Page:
43 Folders

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Merlin’s weekly podcast with Dan Benjamin. We talk about creativity, independence, and making things you love.

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”What’s 43 Folders?”
43Folders.com is Merlin Mann’s website about finding the time and attention to do your best creative work.

December, 2008


open mic nite

Politics, celebrity gossip, business headlines, tech punditry, odd news, and user-generated content.

These are the chew toys that have made me sad and tired and cynical.

Read the rest of "Better." »

The High Cost of Pretending

Guess I'm finally realizing that most people just want you to PRETEND to read and digest their email. 'Yes, $CITIZEN! I agree with $THING!'

apophenia: Warning: Email Sabbatical is Imminent .. and other random thoughts

[via trivium]

danah boyd is finishing her dissertation, then going on vacation for a month. While, she's gone, she's not accepting email. At all. Got that?

No apology. No "vacation message" to pretend she'll read it later. And no implied promise that the stuff people send to her will magically be tended to by an invisble army of interns and elves. While she's away, every message she receives is simply discarded with a friendly response as to why. danah writes:

...I believe that email eradicates any benefits gained from taking a vacation by collecting mold and spitting it back out at you the moment you return. As such, I've trained my beloved INBOX to reject all email during vacation. I give it a little help in the form of a .procmail file that sends everything directly to /dev/null. The effect is very simple. You cannot put anything in my queue while I'm away (however lovingly you intend it) and I come home to a clean INBOX. Don't worry... if you forget, you'll get a nice note from my INBOX telling you to shove off, respect danah's deeply needed vacation time, and try again after January 19.

If you roll your eyes at such fancy, uppity, big-city behavior, consider the alternatives most of us suffer in order to pretend we're listening. Even when we know we're not.

read more »

Real Advice Hurts

In the wonderful Bird by Bird, Anne Lamott talks about the incredible, ripping pain she felt after having her tonsils removed. All she wanted to do was chug pain killers and let the stupid thing heal, but, Anne's doctor gave her some advice that she found as unbelievable as it was painful: he told her to chew some gum.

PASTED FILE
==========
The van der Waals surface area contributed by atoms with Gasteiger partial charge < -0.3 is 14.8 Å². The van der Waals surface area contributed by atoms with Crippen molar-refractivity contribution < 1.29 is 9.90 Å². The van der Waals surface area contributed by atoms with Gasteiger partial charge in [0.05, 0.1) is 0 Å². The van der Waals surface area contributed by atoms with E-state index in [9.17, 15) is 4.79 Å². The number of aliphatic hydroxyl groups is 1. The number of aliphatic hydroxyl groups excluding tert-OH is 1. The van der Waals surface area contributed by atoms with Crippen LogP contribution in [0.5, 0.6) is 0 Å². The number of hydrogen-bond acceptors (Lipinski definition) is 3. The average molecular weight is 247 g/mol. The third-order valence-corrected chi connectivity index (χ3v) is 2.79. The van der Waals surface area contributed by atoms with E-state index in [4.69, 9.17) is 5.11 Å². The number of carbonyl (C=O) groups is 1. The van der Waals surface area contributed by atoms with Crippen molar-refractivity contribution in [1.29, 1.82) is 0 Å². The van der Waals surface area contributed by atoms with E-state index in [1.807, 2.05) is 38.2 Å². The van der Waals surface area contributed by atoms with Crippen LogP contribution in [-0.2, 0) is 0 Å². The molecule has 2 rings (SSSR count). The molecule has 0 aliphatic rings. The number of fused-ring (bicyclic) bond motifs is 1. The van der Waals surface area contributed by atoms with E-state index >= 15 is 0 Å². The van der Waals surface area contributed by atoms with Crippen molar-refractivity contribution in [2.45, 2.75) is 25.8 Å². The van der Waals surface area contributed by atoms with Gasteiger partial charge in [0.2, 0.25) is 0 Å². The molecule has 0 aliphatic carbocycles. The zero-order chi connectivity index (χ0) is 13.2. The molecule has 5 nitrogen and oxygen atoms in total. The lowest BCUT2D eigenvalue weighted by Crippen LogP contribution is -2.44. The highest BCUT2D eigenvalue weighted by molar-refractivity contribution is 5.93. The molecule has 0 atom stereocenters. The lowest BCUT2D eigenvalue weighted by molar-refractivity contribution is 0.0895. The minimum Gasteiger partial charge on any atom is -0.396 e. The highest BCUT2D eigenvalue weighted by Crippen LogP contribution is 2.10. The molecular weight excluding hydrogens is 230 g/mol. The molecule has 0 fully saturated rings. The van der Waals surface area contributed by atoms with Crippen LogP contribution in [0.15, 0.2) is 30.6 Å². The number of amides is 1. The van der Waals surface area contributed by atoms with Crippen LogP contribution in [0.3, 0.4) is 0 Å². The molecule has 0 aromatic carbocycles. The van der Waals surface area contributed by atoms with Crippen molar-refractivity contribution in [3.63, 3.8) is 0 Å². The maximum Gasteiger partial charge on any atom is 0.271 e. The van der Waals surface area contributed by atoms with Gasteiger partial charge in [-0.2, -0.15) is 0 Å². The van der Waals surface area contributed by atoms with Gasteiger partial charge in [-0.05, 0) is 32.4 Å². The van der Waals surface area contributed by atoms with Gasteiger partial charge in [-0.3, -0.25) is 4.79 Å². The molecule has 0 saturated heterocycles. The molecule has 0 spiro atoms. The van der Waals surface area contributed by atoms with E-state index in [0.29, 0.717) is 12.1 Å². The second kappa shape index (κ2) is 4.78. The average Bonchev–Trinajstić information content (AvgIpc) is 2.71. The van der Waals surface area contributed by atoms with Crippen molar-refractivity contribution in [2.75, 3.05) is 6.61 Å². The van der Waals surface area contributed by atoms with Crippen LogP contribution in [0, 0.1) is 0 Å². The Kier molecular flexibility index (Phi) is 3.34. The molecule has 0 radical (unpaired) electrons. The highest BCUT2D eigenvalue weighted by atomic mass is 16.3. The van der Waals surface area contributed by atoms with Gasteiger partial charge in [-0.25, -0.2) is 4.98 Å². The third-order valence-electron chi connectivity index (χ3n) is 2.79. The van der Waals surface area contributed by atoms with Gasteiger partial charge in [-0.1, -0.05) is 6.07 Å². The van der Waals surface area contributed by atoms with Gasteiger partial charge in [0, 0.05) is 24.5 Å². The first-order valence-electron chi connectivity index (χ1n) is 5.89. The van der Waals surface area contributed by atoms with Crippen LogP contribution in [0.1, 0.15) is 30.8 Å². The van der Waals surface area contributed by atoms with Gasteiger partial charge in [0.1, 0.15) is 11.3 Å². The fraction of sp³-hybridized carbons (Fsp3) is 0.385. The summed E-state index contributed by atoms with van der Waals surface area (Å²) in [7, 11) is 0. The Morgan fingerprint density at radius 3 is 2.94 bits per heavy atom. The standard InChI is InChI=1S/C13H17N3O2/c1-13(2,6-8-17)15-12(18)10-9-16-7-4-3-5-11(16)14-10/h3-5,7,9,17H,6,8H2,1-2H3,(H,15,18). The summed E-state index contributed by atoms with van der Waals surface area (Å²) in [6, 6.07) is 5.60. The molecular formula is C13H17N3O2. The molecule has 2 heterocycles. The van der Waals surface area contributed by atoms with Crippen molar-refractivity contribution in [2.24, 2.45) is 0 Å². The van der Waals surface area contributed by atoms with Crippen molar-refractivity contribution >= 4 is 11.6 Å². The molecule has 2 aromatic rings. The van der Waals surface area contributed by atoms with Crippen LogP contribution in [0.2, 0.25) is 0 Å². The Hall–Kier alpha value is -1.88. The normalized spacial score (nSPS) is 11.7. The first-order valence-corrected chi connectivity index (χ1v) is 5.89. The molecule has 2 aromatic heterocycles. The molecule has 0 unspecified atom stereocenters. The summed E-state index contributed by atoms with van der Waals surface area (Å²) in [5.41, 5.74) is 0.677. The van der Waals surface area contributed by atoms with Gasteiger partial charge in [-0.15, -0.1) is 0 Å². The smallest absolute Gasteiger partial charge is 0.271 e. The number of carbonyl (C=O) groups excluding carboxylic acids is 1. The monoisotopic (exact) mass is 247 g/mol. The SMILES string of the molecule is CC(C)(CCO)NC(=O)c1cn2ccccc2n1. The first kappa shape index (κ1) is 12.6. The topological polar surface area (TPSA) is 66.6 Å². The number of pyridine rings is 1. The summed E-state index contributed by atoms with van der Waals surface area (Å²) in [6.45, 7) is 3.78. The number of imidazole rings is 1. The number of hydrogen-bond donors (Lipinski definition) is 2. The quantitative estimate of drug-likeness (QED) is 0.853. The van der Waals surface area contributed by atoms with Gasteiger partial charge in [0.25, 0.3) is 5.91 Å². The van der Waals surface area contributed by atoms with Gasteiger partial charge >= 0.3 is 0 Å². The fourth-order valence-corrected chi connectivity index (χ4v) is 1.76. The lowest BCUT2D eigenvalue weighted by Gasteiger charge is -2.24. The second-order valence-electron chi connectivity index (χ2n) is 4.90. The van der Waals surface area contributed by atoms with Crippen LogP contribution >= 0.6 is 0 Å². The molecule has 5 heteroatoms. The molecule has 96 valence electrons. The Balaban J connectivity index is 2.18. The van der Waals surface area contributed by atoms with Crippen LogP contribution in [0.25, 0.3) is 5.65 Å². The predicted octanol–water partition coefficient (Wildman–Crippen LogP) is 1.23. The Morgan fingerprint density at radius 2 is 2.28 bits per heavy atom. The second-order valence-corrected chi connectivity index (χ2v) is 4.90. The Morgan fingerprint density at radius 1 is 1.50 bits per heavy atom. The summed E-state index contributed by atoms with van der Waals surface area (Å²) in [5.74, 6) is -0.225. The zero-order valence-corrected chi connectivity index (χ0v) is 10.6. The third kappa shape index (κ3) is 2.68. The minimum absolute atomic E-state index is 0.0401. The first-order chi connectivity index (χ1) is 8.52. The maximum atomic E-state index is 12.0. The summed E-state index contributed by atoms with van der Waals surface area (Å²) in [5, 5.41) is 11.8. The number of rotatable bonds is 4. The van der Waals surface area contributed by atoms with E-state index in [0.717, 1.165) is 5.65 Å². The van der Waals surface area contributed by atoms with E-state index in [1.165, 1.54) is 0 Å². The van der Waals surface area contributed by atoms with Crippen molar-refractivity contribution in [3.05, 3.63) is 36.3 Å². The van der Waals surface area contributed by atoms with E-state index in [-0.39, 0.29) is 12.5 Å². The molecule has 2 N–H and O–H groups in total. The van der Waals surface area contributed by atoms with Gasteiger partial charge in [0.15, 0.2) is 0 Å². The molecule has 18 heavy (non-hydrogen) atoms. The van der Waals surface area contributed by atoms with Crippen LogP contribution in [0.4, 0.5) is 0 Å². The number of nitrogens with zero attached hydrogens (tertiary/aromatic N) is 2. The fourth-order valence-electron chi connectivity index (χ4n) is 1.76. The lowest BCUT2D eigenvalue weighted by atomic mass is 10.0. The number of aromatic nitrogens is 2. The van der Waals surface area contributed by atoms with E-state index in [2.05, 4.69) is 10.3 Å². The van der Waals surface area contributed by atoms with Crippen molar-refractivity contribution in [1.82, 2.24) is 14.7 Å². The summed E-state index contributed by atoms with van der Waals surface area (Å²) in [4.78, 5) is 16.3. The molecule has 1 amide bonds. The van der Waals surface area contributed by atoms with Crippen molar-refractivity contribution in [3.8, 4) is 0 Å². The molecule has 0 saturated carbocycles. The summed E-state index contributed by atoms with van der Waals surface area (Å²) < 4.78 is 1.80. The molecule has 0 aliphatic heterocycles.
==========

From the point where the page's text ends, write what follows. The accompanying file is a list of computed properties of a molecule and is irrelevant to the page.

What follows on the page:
Turns out that, as with a lot of injuries, the entirely sensible impulse to protect and baby a wounded area was the opposite of what Anne actually needed in order to fix the problem. So, by enduring the excruciating pain of chewing gum for just a few minutes, the muscles in her throat suddenly unclenched, and Anne's pain went away forever.

The advice Anne wanted wasn't the advice she needed. And, like we all eventually learn, the best advice you'll get in life hurts like hell at the time. Because it has to.

And, maybe that's part of what what bugs me about all the "tips."

read more »

Photography, and the Tolerance for Courageous Sucking

As I've started shooting photos more often, I've picked up on some interesting patterns: habits, if you like. And, as I struggle to absorb the insane physics of capturing light with some glass and a black box, I accept upfront that the improvements to my actual photos will be slow, incremental, and, largely undetectable to anybody but me -- a fact that's never more painfully clear than when I swoon over the work of the more talented friends who inspire me (Heather, Ryan and Chris each come to mind here).

But, being instantly great at this couldn't be further from the point. Although I started taking photos to become a better photographer, I keep taking them because I've learned to love the process. And, luckily, at least as far as I can tell, dedication to the process can't help but make you a better photographer -- or a better whatever, for that matter.

read more »

Sample Chapter from "The Creative Habit"

The Creative Habit: Learn It and Use It for Life (Free 1st Chapter)

As long as I've outed myself as an obsessive fan of Twyla Tharp's The Creative Habit, it seems sensible to point you to this free excerpt of the book, which includes the full text of the book's first chapter.

While it doesn't capture the clear-eyed usefulness of the book nearly as satisfyingly as each subsequent chapter does, it will give you a feel for why this book's different from your garden-variety aspirational artist porn -- this woman does not believe in "natural genius," and she damned well expects you to work your ass off, every day:

read more »

Posts, posts, posts.




An Oblique Strategy:
Honor thy error as a hidden intention


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